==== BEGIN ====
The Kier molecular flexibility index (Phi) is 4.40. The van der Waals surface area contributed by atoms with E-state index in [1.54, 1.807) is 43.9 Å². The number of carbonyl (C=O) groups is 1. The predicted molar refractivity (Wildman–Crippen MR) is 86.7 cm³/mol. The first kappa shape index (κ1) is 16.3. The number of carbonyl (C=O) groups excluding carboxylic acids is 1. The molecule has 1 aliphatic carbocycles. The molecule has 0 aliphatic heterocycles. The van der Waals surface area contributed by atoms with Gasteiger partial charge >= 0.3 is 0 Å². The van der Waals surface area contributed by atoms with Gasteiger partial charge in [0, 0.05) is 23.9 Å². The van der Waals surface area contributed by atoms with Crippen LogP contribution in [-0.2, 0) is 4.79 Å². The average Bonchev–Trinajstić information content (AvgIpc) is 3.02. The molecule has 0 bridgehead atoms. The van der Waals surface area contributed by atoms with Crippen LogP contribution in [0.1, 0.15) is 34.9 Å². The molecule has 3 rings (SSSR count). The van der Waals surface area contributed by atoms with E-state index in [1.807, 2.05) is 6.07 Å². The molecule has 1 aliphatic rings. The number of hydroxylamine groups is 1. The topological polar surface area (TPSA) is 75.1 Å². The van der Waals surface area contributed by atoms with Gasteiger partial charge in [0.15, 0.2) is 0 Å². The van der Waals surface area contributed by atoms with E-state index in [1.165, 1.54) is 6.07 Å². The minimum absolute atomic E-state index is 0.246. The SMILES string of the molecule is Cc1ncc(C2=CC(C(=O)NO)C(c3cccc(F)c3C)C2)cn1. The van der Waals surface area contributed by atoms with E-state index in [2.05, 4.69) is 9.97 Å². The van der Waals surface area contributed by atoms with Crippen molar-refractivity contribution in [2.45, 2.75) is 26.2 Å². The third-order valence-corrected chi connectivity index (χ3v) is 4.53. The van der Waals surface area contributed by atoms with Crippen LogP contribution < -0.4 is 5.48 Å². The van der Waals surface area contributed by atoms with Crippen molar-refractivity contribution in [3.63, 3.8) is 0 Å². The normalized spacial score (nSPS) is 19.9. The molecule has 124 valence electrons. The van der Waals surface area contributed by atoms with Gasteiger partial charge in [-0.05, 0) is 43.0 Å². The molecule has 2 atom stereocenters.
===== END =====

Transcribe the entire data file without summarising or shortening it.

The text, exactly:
The Kier molecular flexibility index (Phi) is 4.40. The van der Waals surface area contributed by atoms with E-state index in [1.54, 1.807) is 43.9 Å². The number of carbonyl (C=O) groups is 1. The predicted molar refractivity (Wildman–Crippen MR) is 86.7 cm³/mol. The first kappa shape index (κ1) is 16.3. The number of carbonyl (C=O) groups excluding carboxylic acids is 1. The molecule has 1 aliphatic carbocycles. The molecule has 0 aliphatic heterocycles. The van der Waals surface area contributed by atoms with Gasteiger partial charge >= 0.3 is 0 Å². The van der Waals surface area contributed by atoms with Gasteiger partial charge in [0, 0.05) is 23.9 Å². The van der Waals surface area contributed by atoms with Crippen LogP contribution in [-0.2, 0) is 4.79 Å². The average Bonchev–Trinajstić information content (AvgIpc) is 3.02. The molecule has 0 bridgehead atoms. The van der Waals surface area contributed by atoms with Crippen LogP contribution in [0.1, 0.15) is 34.9 Å². The molecule has 3 rings (SSSR count). The van der Waals surface area contributed by atoms with E-state index in [1.807, 2.05) is 6.07 Å². The molecule has 1 aliphatic rings. The number of hydroxylamine groups is 1. The topological polar surface area (TPSA) is 75.1 Å². The van der Waals surface area contributed by atoms with Gasteiger partial charge in [0.15, 0.2) is 0 Å². The van der Waals surface area contributed by atoms with E-state index in [1.165, 1.54) is 6.07 Å². The minimum absolute atomic E-state index is 0.246. The SMILES string of the molecule is Cc1ncc(C2=CC(C(=O)NO)C(c3cccc(F)c3C)C2)cn1. The van der Waals surface area contributed by atoms with E-state index in [2.05, 4.69) is 9.97 Å². The van der Waals surface area contributed by atoms with Crippen molar-refractivity contribution in [2.45, 2.75) is 26.2 Å². The third-order valence-corrected chi connectivity index (χ3v) is 4.53. The van der Waals surface area contributed by atoms with Crippen LogP contribution < -0.4 is 5.48 Å². The van der Waals surface area contributed by atoms with Crippen molar-refractivity contribution in [3.63, 3.8) is 0 Å². The normalized spacial score (nSPS) is 19.9. The molecule has 124 valence electrons. The van der Waals surface area contributed by atoms with Gasteiger partial charge in [-0.05, 0) is 43.0 Å². The molecule has 2 atom stereocenters.